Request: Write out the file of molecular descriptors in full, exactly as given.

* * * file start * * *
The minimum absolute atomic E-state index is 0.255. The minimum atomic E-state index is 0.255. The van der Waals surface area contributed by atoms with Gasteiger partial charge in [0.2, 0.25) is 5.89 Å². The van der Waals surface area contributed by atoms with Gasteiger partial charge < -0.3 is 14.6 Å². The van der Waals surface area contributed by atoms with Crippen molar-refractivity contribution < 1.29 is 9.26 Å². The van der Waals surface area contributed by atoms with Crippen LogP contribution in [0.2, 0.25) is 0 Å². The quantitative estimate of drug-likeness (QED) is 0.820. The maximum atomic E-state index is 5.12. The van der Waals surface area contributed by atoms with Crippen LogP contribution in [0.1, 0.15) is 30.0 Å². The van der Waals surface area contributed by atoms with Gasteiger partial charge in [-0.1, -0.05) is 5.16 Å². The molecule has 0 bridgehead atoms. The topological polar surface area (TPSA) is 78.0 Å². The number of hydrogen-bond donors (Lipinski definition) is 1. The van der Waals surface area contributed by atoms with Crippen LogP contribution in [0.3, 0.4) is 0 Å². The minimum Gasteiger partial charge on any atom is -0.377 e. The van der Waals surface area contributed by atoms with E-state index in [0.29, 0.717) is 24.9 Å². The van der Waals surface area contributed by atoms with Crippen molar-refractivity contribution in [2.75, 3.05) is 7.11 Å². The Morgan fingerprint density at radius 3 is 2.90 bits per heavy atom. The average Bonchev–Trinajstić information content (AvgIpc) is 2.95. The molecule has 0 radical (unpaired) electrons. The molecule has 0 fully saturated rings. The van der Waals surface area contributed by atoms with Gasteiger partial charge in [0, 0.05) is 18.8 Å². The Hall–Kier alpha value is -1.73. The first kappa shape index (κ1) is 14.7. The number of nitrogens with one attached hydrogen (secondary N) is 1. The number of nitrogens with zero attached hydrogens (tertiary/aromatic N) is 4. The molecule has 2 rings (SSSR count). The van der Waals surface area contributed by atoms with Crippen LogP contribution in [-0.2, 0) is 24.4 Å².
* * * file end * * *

The minimum absolute atomic E-state index is 0.255. The minimum atomic E-state index is 0.255. The van der Waals surface area contributed by atoms with Gasteiger partial charge in [0.2, 0.25) is 5.89 Å². The van der Waals surface area contributed by atoms with Gasteiger partial charge < -0.3 is 14.6 Å². The van der Waals surface area contributed by atoms with Crippen molar-refractivity contribution < 1.29 is 9.26 Å². The van der Waals surface area contributed by atoms with Crippen LogP contribution in [0.2, 0.25) is 0 Å². The quantitative estimate of drug-likeness (QED) is 0.820. The maximum atomic E-state index is 5.12. The van der Waals surface area contributed by atoms with Crippen LogP contribution in [0.1, 0.15) is 30.0 Å². The van der Waals surface area contributed by atoms with Gasteiger partial charge in [-0.1, -0.05) is 5.16 Å². The molecule has 0 bridgehead atoms. The topological polar surface area (TPSA) is 78.0 Å². The number of hydrogen-bond donors (Lipinski definition) is 1. The van der Waals surface area contributed by atoms with Crippen LogP contribution in [0.3, 0.4) is 0 Å². The minimum Gasteiger partial charge on any atom is -0.377 e. The van der Waals surface area contributed by atoms with E-state index in [0.29, 0.717) is 24.9 Å². The van der Waals surface area contributed by atoms with Crippen molar-refractivity contribution in [2.75, 3.05) is 7.11 Å². The Morgan fingerprint density at radius 3 is 2.90 bits per heavy atom. The average Bonchev–Trinajstić information content (AvgIpc) is 2.95. The molecule has 0 radical (unpaired) electrons. The molecule has 0 fully saturated rings. The van der Waals surface area contributed by atoms with Gasteiger partial charge in [0, 0.05) is 18.8 Å². The Hall–Kier alpha value is -1.73. The first kappa shape index (κ1) is 14.7. The number of nitrogens with one attached hydrogen (secondary N) is 1. The number of nitrogens with zero attached hydrogens (tertiary/aromatic N) is 4. The molecule has 2 rings (SSSR count). The van der Waals surface area contributed by atoms with Crippen LogP contribution in [-0.2, 0) is 24.4 Å².